On Friday, The New York Times published an article titled "In Fuel Oil Country, Cold That Cuts to the Heart." The article, about the Hartford's, an elderly couple in Maine who can't afford to pay for the oil needed to heat their (rather leaky) home, is both heart-wrenching and inspiring.
By Sunday morning, the comments section of the article had more than 400 remarks, most asking for ways in which they could help. And by 10 am, Upright Frameworks, one of Maine's leading weatherization companies, DeWitt Kimball of Complete Home Evaluation Services, Maine's leading energy auditor, and Peter Troast of Energy Circle, were on their way to the couple's home in Dixfield, Maine to do a full energy audit - at no charge.
As of now, preliminary audit results have shown a lot of promise for quick, easy fixes to the home's envelope - fixes that will be donated or done at cost for the couple. Peter's blog promises to keep everyone up-to-date on the progress of the Hartford's home, which is just one more reminder of the bigger problem at hand. "Without question, direct support to prevent people from freezing in their homes is the moral and right thing to do. But paying for people's oil, a commodity virtually guaranteed to continue it's annual 18% per year price march, is utterly unsustainable," says Peter in his response to the NYT's piece.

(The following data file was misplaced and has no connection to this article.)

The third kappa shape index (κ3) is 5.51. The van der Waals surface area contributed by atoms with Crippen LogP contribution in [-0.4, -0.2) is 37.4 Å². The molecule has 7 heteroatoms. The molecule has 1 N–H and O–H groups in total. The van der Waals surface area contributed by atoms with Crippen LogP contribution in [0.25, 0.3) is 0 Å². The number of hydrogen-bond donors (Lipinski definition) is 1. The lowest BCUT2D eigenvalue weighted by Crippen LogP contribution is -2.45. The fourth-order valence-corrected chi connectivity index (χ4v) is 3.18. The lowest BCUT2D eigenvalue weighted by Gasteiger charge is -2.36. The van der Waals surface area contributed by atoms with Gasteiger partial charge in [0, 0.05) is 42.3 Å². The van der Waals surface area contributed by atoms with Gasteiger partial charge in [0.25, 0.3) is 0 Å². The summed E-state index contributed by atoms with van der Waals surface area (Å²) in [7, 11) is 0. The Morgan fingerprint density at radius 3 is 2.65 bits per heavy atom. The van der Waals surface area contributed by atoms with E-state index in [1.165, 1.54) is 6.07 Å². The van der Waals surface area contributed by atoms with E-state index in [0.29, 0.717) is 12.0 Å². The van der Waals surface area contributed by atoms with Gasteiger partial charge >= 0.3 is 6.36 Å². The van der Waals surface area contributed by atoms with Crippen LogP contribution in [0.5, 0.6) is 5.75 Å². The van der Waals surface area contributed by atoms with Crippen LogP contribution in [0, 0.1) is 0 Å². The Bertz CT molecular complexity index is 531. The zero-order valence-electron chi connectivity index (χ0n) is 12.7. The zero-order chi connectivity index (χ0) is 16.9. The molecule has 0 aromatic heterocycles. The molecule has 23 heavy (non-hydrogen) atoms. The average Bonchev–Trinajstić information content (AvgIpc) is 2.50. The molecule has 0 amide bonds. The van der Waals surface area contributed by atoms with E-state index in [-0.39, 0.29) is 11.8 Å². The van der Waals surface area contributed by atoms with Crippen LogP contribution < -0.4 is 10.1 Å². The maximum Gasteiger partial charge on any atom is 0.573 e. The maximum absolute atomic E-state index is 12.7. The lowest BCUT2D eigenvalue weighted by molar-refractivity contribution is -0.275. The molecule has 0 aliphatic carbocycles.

"Only by addressing the underlying issue - buildings that use energy wastefully - can we bring under control a government expense that has no end in sight."